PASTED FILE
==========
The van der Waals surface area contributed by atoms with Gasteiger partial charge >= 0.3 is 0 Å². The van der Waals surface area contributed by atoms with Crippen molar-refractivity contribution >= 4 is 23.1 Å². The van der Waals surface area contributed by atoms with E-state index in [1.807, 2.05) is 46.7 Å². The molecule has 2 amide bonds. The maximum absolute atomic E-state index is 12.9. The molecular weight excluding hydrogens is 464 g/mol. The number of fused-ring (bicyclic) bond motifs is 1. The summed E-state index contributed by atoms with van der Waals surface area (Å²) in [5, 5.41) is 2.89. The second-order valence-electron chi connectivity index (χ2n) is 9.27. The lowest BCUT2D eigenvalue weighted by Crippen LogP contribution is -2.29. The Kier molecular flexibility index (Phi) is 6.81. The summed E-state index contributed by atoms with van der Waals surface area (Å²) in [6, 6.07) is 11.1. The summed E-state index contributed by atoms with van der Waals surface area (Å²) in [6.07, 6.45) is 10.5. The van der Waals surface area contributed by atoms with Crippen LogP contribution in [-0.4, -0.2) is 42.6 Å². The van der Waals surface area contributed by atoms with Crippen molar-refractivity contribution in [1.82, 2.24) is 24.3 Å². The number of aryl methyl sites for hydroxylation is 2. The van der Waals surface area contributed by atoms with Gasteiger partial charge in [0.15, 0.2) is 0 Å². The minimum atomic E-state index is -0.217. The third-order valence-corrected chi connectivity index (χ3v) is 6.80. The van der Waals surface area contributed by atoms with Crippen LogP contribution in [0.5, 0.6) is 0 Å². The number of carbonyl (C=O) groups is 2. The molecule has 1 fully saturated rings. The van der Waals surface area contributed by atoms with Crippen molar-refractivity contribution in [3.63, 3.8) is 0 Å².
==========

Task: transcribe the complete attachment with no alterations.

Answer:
The van der Waals surface area contributed by atoms with Gasteiger partial charge >= 0.3 is 0 Å². The van der Waals surface area contributed by atoms with Crippen molar-refractivity contribution >= 4 is 23.1 Å². The van der Waals surface area contributed by atoms with E-state index in [1.807, 2.05) is 46.7 Å². The molecule has 2 amide bonds. The maximum absolute atomic E-state index is 12.9. The molecular weight excluding hydrogens is 464 g/mol. The number of fused-ring (bicyclic) bond motifs is 1. The summed E-state index contributed by atoms with van der Waals surface area (Å²) in [5, 5.41) is 2.89. The second-order valence-electron chi connectivity index (χ2n) is 9.27. The lowest BCUT2D eigenvalue weighted by Crippen LogP contribution is -2.29. The Kier molecular flexibility index (Phi) is 6.81. The summed E-state index contributed by atoms with van der Waals surface area (Å²) in [6, 6.07) is 11.1. The summed E-state index contributed by atoms with van der Waals surface area (Å²) in [6.07, 6.45) is 10.5. The van der Waals surface area contributed by atoms with Crippen LogP contribution in [-0.4, -0.2) is 42.6 Å². The van der Waals surface area contributed by atoms with Crippen molar-refractivity contribution in [1.82, 2.24) is 24.3 Å². The number of aryl methyl sites for hydroxylation is 2. The van der Waals surface area contributed by atoms with Gasteiger partial charge in [0.15, 0.2) is 0 Å². The minimum atomic E-state index is -0.217. The third-order valence-corrected chi connectivity index (χ3v) is 6.80. The van der Waals surface area contributed by atoms with Crippen LogP contribution in [0.5, 0.6) is 0 Å². The number of carbonyl (C=O) groups is 2. The molecule has 1 fully saturated rings. The van der Waals surface area contributed by atoms with Crippen molar-refractivity contribution in [3.63, 3.8) is 0 Å².